YDN Staff Reporter
The high prevalence of infected Rhode Island mosquitoes prompted Connecticut officials to begin testing in the eastern part of the state in early September. Rhode Island officials discovered the high rate of infection during yearly mosquito surveillance in August, a procedure Connecticut Governor John Rowland abolished after assuming office two years ago.
Two scientists from the Connecticut Agricultural Experiment Station, Drs. Theodore Andreadis and John Anderson, began trapping Connecticut mosquitoes two weeks ago. Shirley Tirrell-Peck at the Yale Arbovirus Research Unit at the public health school analyzes cell cultures of the collected mosquitoes to determine the danger the disease poses to state residents.
So far in Connecticut, there have been no reported cases of the disease, which has a 50 percent fatality rate, but the symptoms -- headache and fever -- are nonspecific, so investigators are unsure if anyone has died from equine encephalitis this year. The Conn. State Department of Health recently set up a
mechanism to look into emergency rooms at state hospitals to see if cases do occur.
Robert Ryder, director of Infectious Diseases at the Yale Department of Epidemiology and Public Health, said the virus is usually found in one in a thousand mosquitoes. But this year, the virus was found in one in a hundred Rhode Island mosquitoes. In addition, the virus, usually found only in swamp mosquitoes, has spread to five or six different species which
are more likely to bite humans.
"The likelihood of encountering the virus goes up ten-fold," Ryder said.
To determine the rate of infection, Andreadis and Anderson trap and freeze mosquitoes from eastern Connecticut. They send the frozen mosquitoes to Yale's Arbovirus Research Unit, where they are ground up and injected into Vero cells, cultured from the kidneys of African monkeys. If a virus is present, the cells show symptoms within seven days.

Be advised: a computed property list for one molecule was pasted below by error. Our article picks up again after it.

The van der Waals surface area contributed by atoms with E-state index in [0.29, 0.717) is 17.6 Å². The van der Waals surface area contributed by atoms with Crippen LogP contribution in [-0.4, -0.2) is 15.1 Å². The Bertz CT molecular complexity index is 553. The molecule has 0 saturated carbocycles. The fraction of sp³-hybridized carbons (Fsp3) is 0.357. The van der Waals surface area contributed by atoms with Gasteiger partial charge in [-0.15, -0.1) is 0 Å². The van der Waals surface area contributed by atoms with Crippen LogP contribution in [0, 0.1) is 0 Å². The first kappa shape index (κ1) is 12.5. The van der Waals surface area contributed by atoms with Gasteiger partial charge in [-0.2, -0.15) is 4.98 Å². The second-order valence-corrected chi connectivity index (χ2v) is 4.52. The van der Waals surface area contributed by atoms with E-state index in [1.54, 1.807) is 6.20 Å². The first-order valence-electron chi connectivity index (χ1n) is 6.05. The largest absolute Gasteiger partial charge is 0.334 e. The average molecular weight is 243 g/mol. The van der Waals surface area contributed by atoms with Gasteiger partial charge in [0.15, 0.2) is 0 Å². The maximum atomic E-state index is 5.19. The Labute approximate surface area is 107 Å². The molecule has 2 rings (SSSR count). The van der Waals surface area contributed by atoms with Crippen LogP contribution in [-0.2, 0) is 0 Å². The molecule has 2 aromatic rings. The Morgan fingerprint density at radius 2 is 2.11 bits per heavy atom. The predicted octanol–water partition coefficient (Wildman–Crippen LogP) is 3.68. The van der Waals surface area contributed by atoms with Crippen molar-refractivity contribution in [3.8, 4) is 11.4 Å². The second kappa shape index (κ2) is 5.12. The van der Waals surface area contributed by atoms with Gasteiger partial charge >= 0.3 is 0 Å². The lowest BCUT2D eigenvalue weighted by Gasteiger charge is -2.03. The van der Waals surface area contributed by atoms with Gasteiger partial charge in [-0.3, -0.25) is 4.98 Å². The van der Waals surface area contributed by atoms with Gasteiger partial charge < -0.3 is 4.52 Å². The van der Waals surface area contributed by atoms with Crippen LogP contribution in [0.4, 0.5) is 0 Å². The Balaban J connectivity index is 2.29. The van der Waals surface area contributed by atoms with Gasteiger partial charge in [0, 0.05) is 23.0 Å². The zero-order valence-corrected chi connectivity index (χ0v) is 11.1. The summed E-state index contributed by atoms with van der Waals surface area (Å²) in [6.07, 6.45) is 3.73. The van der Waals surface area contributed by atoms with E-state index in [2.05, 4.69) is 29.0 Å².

"Yale has been criticized for having creepy viruses around," Ryder said. But "had we not been here, we could not have helped the state."
The results of testing done on Connecticut mosquitoes have been much more favorable than those of Rhode Island. Tirrell-Peck said the virus is much less prevalent in Connecticut than in its eastern neighbor, where officials are currently spraying a pesticide to kill the deadly mosquitoes.
"Barn Island in the Stonington township is the only exception," added Tirrell-Peck, who is the sole researcher in charge of analyzing the mosquito culture cells.
The percentage of infected mosquitoes in Connecticut is still higher than usual. Dr. Leonard Munstermann of the Yale School of Public Health said the Agricultural Station is currently collecting mosquitoes from other parts of the state, and, if necessary, will spray infected areas. But once the first frost comes, danger is abated.
"If it gets cold, no more mosquitoes are flying, and they can't bite humans," Munstermann said.